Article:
The home of Sir Peveril and Lady Trenowth was built around an' inner quadrangle, its grey granite walls presenting narrow apertures and a frowning aspect to the outside world, with more gracious doors and windows opening upon the courtyard. As we rode up the steep slope to the gatehouse, we could see that the servants were already abroad, the gate standing wide and two men unloading sacks of flour which had been brought up by cart from the corn mill. Philip approached them.
'Is your master at home? Tell him his old friend Philip Underdown wishes to see him.'
I could almost have believed myself that he was a friend of Sir Peveril, he spoke with such confidence, and it was not at all surprising that both men immediately stopped what they were doing and came to attend to his wants.
'Master's from home, sir,' one of them said, pulling at his forelock.
'Mistress, too,' the other man put in, thus confirming what Simon Whitehead had told us.
'Up London,' the first one went on, obviously irritated by his companion's intervention and frowning him down. 'King's business,' he added importantly. 'Said 'e won' be back for a long time.'
I had been half afraid that we should find they spoke nothing but Cornish, but the broad, flat vowels were reminiscent of speech across the Tamar, in Devon, and English was plainly their native language.
'Ah!' Philip did his best to look nonplussed, as though sizing up an unexpected situation. 'This is awkward. My man and I have been on the road for several days and were looking to rest for a while at Trenowth, but in the circumstances . . .' He completed the sentence with an eloquent little shrug and lapsed into silence.
'Wait there, sir,' the second obliging fellow instructed. ‘I’ll fetch Alwyn Steward to you directly.'
He hurried off, returning after some four or five minutes with the steward, a tall, thin, slightly balding man who stooped, as though permanently bent to listen to other people's inquiries. His watery blue eyes passed over me to rest on Philip, thereby demonstrating how right my companion had been to designate us man and master.
Philip repeated his story with even more confidence, now that he was absolutely certain there was no chance of Sir Peveril returning home to gainsay it. The steward frowned a little in an effort to recall his name. 'You say, sir, you're a friend of my master's?'
'In London. He and Lady Trenowth have often urged me to stay with them if ever I found myself in this part of Cornwall.' He dismounted and drew Alwyn to one side. I saw the flash of silver as, presumably, he showed the man his own token of credence, such as the one Simon Whitehead had been carrying, and heard him mutter the words, 'King's business.'
The steward looked impressed and, I guessed, would be even more so later, when Philip swore him to secrecy.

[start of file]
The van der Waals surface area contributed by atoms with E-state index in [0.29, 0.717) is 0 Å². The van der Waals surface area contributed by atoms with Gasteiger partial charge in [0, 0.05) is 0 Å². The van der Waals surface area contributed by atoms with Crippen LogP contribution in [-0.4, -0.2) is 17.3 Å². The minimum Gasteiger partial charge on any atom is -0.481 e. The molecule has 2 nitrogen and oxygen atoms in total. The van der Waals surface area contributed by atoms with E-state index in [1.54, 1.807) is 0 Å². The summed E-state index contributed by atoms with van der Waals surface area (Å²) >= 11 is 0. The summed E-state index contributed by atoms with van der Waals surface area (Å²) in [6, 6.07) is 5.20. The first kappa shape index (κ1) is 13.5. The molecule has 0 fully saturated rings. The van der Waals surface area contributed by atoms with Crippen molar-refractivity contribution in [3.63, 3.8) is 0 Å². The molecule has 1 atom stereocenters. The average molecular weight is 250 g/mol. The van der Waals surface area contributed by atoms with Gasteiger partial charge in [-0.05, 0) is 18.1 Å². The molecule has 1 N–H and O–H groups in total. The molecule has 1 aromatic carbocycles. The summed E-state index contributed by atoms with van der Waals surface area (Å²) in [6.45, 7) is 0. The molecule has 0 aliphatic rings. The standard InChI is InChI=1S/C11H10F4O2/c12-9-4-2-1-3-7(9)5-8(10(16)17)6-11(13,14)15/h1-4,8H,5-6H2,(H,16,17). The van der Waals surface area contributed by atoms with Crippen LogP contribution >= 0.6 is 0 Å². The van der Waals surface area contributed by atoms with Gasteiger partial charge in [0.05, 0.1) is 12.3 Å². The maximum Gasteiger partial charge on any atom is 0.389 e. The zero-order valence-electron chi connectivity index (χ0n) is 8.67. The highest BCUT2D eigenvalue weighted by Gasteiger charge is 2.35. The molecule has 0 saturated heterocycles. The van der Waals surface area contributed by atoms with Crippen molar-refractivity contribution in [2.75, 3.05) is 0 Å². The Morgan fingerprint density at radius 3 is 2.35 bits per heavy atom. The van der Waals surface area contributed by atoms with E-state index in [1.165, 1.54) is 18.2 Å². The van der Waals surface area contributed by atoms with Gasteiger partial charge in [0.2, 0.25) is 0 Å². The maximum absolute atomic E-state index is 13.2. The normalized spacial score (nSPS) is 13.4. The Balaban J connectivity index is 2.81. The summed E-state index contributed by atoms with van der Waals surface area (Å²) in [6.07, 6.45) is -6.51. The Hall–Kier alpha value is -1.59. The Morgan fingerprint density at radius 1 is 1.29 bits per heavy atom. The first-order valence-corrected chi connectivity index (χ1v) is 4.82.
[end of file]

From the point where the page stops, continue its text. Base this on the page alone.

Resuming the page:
'You must come in, sir, and rest here as many days as you wish. My master and mistress would never forgive me if I failed to offer hospitality to their friends. Sir Peveril will be sorry to have missed you.'
He led the way beneath the arch of the gatehouse, the horse's hoofs echoing hollowly on the cobbles, and requested us to wait while he went in search of the housekeeper. During his absence, I took stock of my surroundings.
Two sides of the quadrangle, the one facing us and to our left, were the family living quarters, demonstrated by the fact that the buildings were two-storeyed. There was ample room for a large brood of children, but I learned later from the housekeeper that Sir Peveril and Lady Trenowth had not been so blessed. The laundry and dairy lay to one side of the gateway, the bakehouse to the other, the doors standing open to reveal the inmates hard at work. There seemed to be no slacking because the master and mistress were from home, a fact which argued for contented and well treated servants. The savoury and mouth-watering smells drifting out of an open doorway in the right-hand comer of the courtyard told me that the kitchens could not be far away.
And they were probably, as is usual, flanked by the buttery.
The low building to our right must therefore be the servants' quarters.
The steward came fussing back, with apologies for keeping us waiting. In the absence of Sir Peveril and Lady Trenowth he was assuming full responsibility for the day-to-day running of the manor.
'I have spoken to Janet Overy,' he said, 'and she will prepare beds for you. You will have the guest chamber next to Sir Peveril's, Master Underdown, and a truckle-bed will be set up for your man. Unless, of course, you wish him to sleep in the servants' quarters or the kitchen.'
I sent Philip a warning glance which dared him to choose either of the latter. I could see that he was tempted, and had he not been so shaken by recent events, he might have done so out of a perverted sense of humour. As it was, he said quietly: 'My man will sleep with me.'